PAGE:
In this photo provided by DePaul Athletics, DePaul's Lexi Held (10) goes to the basket against Texas A&M as teammates Dee Bekelja (23) and Darrione Rogers (21) look on during an NCAA college basketball game on Saturday, Nov. 28, 2020, in Chicago. It's a common sight to see players and coaches wear masks on the sideline so far this season during college basketball games to help prevent the spread of the coronavirus. The DePaul and Creighton women's basketball teams are among a few squads that have taken it a step further with their players wearing the masks while they are on the court playing. (Steve Woltman/DePaul Athletics via AP)
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It is not unusual to see players and coaches wearing masks on the sideline as the college basketball season gets going.

The DePaul and Creighton women's teams have taken it a step further: Their players are wearing masks while they are on the court competing.

“The first week I complained every day, but now it’s normal as we wear them every day in practice,” said Deja Church, a senior guard for DePaul. “It’s kind of normal now. I don’t like it, but whatever keeps us and the coaches and everyone safe is what matters most.”

The NCAA does not require masks on the court, though it recommends them on the bench along with social distancing guidance for its member schools and other steps to prevent the spread of COVID-19. But masks are still very uncommon in organized basketball and that is unlikely to change.

DePaul coach Doug Bruno said he took the advice of the school's medical staff. His 20th-ranked team has worn masks in every practice since Aug. 7 and played its first two games wearing them.

Creighton coach Jim Flanery said he left it up to his players to decide whether they wanted to wear masks in games. A majority of them are wearing them.

“Our contact tracer has told us it will be impactful in terms of contact tracing and determining whether we'd have to pause if someone on the other team tests positive,” Flanery said. “We gave (the players) the information and let them make the decision.”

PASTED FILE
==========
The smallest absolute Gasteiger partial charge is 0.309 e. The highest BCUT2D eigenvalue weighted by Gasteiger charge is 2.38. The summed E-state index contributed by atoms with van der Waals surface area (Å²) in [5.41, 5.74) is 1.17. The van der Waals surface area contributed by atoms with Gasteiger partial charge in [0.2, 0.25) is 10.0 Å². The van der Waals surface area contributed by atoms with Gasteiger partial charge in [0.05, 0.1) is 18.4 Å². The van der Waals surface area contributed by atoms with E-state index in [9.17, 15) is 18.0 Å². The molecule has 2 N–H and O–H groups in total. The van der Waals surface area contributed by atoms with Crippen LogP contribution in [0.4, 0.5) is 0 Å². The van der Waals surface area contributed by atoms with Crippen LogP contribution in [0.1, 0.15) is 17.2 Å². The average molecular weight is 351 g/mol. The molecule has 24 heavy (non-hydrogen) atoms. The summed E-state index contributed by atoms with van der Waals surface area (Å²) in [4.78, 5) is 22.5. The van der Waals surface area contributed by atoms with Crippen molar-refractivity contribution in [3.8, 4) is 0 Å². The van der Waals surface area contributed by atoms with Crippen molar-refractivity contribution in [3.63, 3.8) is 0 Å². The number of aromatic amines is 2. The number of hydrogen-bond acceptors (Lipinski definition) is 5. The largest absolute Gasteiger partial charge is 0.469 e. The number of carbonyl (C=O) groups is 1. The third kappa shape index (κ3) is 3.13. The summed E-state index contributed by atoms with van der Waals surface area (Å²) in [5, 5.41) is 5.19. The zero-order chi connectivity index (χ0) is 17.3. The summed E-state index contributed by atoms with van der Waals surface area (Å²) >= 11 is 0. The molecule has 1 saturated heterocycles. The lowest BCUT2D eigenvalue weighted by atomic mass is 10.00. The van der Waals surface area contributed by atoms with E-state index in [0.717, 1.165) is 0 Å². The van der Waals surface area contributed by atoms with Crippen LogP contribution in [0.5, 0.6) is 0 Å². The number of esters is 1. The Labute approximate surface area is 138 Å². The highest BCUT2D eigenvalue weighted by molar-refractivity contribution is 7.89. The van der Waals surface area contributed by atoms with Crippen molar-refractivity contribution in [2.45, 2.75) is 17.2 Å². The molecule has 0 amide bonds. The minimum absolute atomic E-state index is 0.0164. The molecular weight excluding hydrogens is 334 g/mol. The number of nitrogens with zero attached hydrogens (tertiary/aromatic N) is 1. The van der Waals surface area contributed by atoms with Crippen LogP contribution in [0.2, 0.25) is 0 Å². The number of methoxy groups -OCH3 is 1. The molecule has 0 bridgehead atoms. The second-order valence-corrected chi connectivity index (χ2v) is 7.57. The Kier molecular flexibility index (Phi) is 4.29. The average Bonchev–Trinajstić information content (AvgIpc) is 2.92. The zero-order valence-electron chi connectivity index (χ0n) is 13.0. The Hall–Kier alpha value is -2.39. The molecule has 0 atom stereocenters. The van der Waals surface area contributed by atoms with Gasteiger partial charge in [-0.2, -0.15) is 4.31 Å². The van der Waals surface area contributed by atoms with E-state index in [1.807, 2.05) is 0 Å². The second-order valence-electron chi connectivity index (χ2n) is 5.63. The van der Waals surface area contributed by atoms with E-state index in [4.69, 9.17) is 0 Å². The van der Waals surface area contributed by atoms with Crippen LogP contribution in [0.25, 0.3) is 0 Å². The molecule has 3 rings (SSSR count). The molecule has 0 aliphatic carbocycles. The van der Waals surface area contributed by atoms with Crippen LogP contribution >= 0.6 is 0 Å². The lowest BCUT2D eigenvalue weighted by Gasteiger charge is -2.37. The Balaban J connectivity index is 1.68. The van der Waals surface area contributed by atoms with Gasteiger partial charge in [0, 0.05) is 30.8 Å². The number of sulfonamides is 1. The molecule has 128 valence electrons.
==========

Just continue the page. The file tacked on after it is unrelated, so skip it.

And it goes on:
Flanery said that he isn't sure how long his players will wear masks this season, but "if it gives us a greater opportunity to have everyone available or more people available if we're exposed, it's worth it.”

But does it making breathing more difficult? Experts say no.

“It’s doing very little, if anything, to your physiology," said Susan Hopkins, a professor of medicine and radiology at the University of California San Diego School of Medicine.

"All of the evidence we’ve been able to assemble is that it’s your perception of breathing that it affects. Some people may find that distressing,” said Hopkins, who specializes in exercise physiology and the study of lungs under stress. “After three months practicing in it, most athletes should be used to it."

Some schools have worn masks during warmups and found them to be uncomfortable.

“When we first got here, we tried the mask thing and good lord, it felt like we were in Denver (at high altitude),” Michigan men's basketball senior forward Isaiah Livers said after scoring 22 points in an 81-71 win over Oakland on Sunday.

Flanery did point out that masks have made communication harder for players amongst themselves on the court and with coaches.

“With the testing that we’re doing here, with what we’re doing at home where we get tested three times a week ... No, I’m not a big advocate of wearing a mask for the games,” said Dawn Staley, coach of No. 1 South Carolina

“We haven’t talked about it (wearing a mask while playing),” Gonzaga senior Jill Townsend added. “I don’t think as a team we feel the need to wear a mask out there, that we’re at risk.”

The Blue Demons and Bluejays are in the minority now as far as wearing masks during games, but that could change depending on the pandemic. Some schools didn't even know it was an option.

“I didn’t even really know we could play with masks on,” N.C. State sophomore Jakia Brown-Turner said. She said she asked an assistant coach about it.

“I think it’s kind of a good idea if cases keep on rising,” she said.


AP Sports Writer Larry Lage and AP freelance writers Tom Savage and Bob Sutton contributed.


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